She’s getting ready for school, putting on a tiny bit of lip gloss and hoping her mum won’t notice when the message that is the final straw appears on her collarbone. She knows from experience that it’s hard to write there and reading it is difficult but she sighs when she deciphers it. Tell me where you are or I’ll write on your face .

She doesn’t really have a choice, she reasons as she takes the marker from her vanity and holds it above her palm, the only free space on her body. If she doesn’t talk to him he’ll write or draw something embarrassing on her face and she can’t go to school like that. The alternative is allowing it to happen and then telling her mum everything, which is just as bad.

Wait, she writes on her palm because it’s the only clean space left on the skin she can reach, I’m sorry.

She watches him clean a space on her forearm before writing, where have you been? , and sighs, drawing an ellipsis to let him know that she’s thinking. How is she supposed to explain it to him? Should she even bother? He was the one who told her that he didn’t want a soulmate in the first place. She’d given him the easy way out. But then she remembers that he told her she was basically his best friend and she can’t ignore that. Maybe not talking to him and not explaining what she was thinking had been a little selfish. She might not deserve him, but he deserves an explanation.

When I made a wish on my birthday, she writes, I wished that we could be friends and it came true. But the only reason we became friends is because my dad died. I wrote to you because I was sad which means I used my dads death. I don’t deserve to have a soulmate.

Before I start unpacking how untrue that is, the blue ink on her arm reads, let me just tell you how fucking glad I am that you’re alive. I thought you had died and I would never know what happened to you.

Princess, you didn’t use your dad's death at all. I was basically about twelve more hours of self control away from writing to you first. If you think you wished that happening to your dad into being true, you’re wrong. You haven’t used anything. You’re the most deserving of having a soulmate out of everyone I know.

His words continue to appear on her arm, but the tears blurring in her eyes make it hard to read. She should have written to him the moment she started having these feelings because he always knows what to say to make her feel better.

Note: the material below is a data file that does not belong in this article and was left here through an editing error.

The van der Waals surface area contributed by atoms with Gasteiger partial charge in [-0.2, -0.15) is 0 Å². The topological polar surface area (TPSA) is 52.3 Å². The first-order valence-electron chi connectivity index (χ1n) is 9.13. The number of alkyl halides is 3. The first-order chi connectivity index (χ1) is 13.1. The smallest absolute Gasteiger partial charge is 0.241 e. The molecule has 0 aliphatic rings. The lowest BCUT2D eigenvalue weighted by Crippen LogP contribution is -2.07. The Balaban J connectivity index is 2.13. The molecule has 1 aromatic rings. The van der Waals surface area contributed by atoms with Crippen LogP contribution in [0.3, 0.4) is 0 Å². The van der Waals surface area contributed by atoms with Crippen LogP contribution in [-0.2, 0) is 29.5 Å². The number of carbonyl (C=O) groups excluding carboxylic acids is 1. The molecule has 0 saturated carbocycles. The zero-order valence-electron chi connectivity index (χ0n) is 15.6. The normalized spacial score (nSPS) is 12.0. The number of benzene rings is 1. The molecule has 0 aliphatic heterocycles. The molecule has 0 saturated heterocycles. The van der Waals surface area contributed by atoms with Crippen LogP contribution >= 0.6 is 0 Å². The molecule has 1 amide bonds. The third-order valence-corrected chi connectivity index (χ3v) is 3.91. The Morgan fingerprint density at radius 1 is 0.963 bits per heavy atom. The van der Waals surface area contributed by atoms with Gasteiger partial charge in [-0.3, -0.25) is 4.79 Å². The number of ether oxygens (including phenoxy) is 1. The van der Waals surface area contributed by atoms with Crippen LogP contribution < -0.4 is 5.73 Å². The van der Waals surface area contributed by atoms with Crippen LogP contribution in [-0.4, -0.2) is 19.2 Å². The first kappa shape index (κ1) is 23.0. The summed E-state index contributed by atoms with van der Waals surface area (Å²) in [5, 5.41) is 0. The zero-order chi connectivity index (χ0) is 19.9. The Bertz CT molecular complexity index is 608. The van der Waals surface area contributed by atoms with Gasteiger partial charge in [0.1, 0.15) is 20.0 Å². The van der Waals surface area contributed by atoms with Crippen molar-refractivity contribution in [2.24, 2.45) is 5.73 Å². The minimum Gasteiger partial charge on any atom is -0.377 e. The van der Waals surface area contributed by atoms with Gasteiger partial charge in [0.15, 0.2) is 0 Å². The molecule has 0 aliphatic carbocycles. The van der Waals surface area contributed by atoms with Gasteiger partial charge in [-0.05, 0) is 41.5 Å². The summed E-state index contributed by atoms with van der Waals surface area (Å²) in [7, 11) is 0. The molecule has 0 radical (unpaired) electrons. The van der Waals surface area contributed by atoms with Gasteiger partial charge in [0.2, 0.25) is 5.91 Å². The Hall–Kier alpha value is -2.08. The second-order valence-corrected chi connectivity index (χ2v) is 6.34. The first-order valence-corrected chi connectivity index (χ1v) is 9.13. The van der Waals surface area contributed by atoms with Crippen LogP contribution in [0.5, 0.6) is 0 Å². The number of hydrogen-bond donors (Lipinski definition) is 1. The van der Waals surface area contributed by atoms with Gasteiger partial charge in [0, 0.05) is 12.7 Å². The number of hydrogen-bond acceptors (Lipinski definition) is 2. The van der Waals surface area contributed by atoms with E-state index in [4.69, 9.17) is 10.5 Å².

By the time she is getting into the car to be dropped at school she is smiling again. Her soulmate has convinced her that she didn’t use the death of her father to be his friend. It was something that was inevitable and her reaching out didn’t make her a bad person. She feels better, being in contact with him again. Enough so that she’s able to admit that maybe he is her best friend too.

Platonic soulmates are a thing. She knows that sometimes that’s just how people meet their best friends.


Clarke is in her sophomore year when she meets the first boy she gets a real crush on. His name is Finn and he makes her laugh and has cute eyes and long hair. Her friends like him and he even makes a good impression on her mum when he walks her home after school one day.

He doesn’t have a soulmate, but he’s not worried that she does. They talk about it and he’s happy to accept that she’s only friends with the boy writing messages on her arms. He’s surprised when she says she doesn’t know his name, but doesn’t question it. Which she’s glad about. She’s not sure how to explain that she likes the mystery of not knowing who he is.

I met a boy, she writes to her soulmate one night. She’s anxious to tell him because even though they’ve never talked about anything other than being friends, she knows what most people expect from soulmates. What if he gets mad at her and doesn’t want to talk? It takes him a while to reply and she tries to reason with herself that he’s probably working but she can’t help thinking he’s ignoring her.

Cool, he replies at exactly 9, so he probably just got off work. What’s his name?

Finn, she writes, excitement bubbling in her chest. He’s not mad at her. He’s really cool. He plays guitar.

Her soulmate draws a stick figure rolling his eyes, but then asks her another question and let’s her gush over her crush.

She kisses Finn for the first time a week later. They’re sitting in the park and he’s helping her with her chemistry homework, when he takes the pen from her hand and replaces it with his hands. It’s sweet and she likes it and she can’t wipe the smile off her face when he pulls away.

“I really like you, Clarke,” he says, rubbing his thumb over the palm of her hand. She forces herself not to cringe when she remember that her soulmate had drawn a coffee cup there. He’s having a bad shift at work, while Clarke is on a date.